July 15, 2021
Even with the boom of social media, where testing has become increasingly frictionless, creative testing has actually become more complex. The main issue marketers now face is knowing how to introduce data-driven creative in their social media accounts, which increasingly require broad machine-learning powered structures. In this article, we’ll look at some problems and some best practices related to creative testing in social media.
Using Facebook, you can target a broad or a specific audience. Broad targeting allows you to tap into the most targeted users of Facebook for your brand. Ironic, right?
It also is an essential ingredient in minimizing platform volatility and supporting your efficiency as you scale. Unfortunately, if you like to be in control of your testing, broad targeting forces you to become dependent on Facebook’s algorithms. For most businesses, it also means a blackbox is created around one of the key tools of building an increasingly future-proofed strategy: insights.
You can still extract data from broad targeting so long as you apply rigor to your creative strategy inputs and your approach to tagging and tracking. The result is the best of both worlds where you can combine brand-level creative with increasingly refined creative inputs that are based on iterations increasingly honed into specific user segments.
If you aren’t using broad targeting, chances are your Facebook ad campaign might be failing, most likely because you are actually missing out on your target audience. The secret? Precise targeting on Facebook isn’t actually always very precise – especially compared to the platform’s machine learning driven algorithms. One of two different factors generally contribute to this.
This tends to happen when you are too specific with Facebook’s targeting features. Using too many filters will split your target audiences too much and ultimately result in low-quality users seeing your ad.
…without being increasing targeted in your actual creative assets you can go as broad as you are refined within your overall creative strategy and how you cascade that strategy into measurable tagging and tracking setups.
Once you know your winning creative combinations, you have to determine which type of ad formats and variations will perform best and support your efforts in scaling volume. The trick is to ensure your iteration process is driven by producing new variations from already-validated concepts. This stacks the deck in your favor. You can further validate a winning creative strategy by starting with lower-resource format types, like static Single Image Ads, as you begin to iterate. As you scale volume and have an increasingly validated strategy behind your ads you can invest deeper into high-production creative formats like animations, videos or User-Generated Content.
You want to see direct results from your marketing campaigns and tie your advertising costs back to those efforts. Sounds simple, right? Creative best practices should always focus on the importance of producing ads and copy that maximize the interest and engagement of a brand’s target audience based on where they are in the buyer’s journey. Full-funnel best practices will help you track specific actions and target individuals with the right type of creative at the right time.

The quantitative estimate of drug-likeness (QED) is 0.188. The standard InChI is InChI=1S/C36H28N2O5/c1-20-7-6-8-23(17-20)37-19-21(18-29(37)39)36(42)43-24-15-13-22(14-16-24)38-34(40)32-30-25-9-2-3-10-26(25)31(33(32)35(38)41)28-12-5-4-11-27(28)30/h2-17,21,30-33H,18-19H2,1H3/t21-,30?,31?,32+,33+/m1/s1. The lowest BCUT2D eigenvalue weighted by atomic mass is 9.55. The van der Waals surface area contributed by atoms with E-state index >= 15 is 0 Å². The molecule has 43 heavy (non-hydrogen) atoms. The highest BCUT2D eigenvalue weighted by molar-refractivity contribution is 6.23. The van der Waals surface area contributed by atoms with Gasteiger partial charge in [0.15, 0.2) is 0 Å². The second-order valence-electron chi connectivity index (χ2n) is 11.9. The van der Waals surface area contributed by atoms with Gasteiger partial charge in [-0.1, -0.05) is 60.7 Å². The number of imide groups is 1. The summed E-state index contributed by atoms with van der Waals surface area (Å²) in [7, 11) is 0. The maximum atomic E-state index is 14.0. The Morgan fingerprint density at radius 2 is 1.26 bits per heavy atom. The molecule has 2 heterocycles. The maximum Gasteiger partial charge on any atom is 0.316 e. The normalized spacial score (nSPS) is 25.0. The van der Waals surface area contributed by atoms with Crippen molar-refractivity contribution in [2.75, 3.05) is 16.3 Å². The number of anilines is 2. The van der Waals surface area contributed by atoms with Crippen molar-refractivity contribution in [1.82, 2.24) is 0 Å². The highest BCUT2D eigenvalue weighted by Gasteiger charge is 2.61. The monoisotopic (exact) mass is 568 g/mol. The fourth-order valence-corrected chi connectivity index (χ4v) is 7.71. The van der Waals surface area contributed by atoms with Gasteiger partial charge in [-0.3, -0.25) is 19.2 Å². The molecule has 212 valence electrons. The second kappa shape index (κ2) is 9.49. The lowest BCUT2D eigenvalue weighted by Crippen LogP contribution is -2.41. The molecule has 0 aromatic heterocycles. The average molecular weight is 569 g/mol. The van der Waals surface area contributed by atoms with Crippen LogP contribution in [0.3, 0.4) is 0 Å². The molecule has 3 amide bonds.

Many components go into an ad, such as your logo, design, brand colors, images, text length, font style and size, and call-to-action button color. These are simply tactical choices, not even getting into the limitless options on how you can articulate a brand’s value to a given user segment. You have to accept the uncertainty and invest in your backend growth operations: the only way to maximize your outcomes is by being able to continuously produce and launch data-driven creative cycles each and every month. If you don’t prioritize this output you end up playing a game of roulette with your paid media.
An optimal account structure is your foundation for being able to get maximum impact from all of the work you’ll be doing. This is one area where following the rules helps. Caveat: the rules change often so you need diligence in being always up to date on what best practice is month over month, adapting your account structures each step of the way. For example: Facebook’s system requires approximately 50 conversions per week at a minimum to have its machine learning algorithms be effective in delivering the right ad to the right people at the right time. If Facebook is predicting you’ll get less than 50 conversions, it will already begin to penalize you – one more reason why a broad targeting strategy is a winning strategy. The problem might be that your target isn’t relevant enough.
This is a big one. Business growth is not based on just your topline volume or bottomline efficiency – it’s both, even if in a given period of time you are focused on one. Your ultimate growth journey requires your approach to marketing to be prepared to juggle both at different points in time.
Our recommendation for most businesses: split your total budget into 80% going towards Creative Iteration (new variations of concepts that already have been validated) and 20% going towards Creative Testing (new concepts which may not work, but when they do represent the breakthrough ways to improve your overall performance). It’s counterintuitive, but despite this split, the most resource-intensive and strategically challenging aspect is the development of your creative testing plans.
In the next blog posts, we’ll focus on the social media platforms that Ladder’s experts work on regularly with our clients, like Facebook and Instagram. We’ll also take a look at how to structure your account on those platforms for creative testing.
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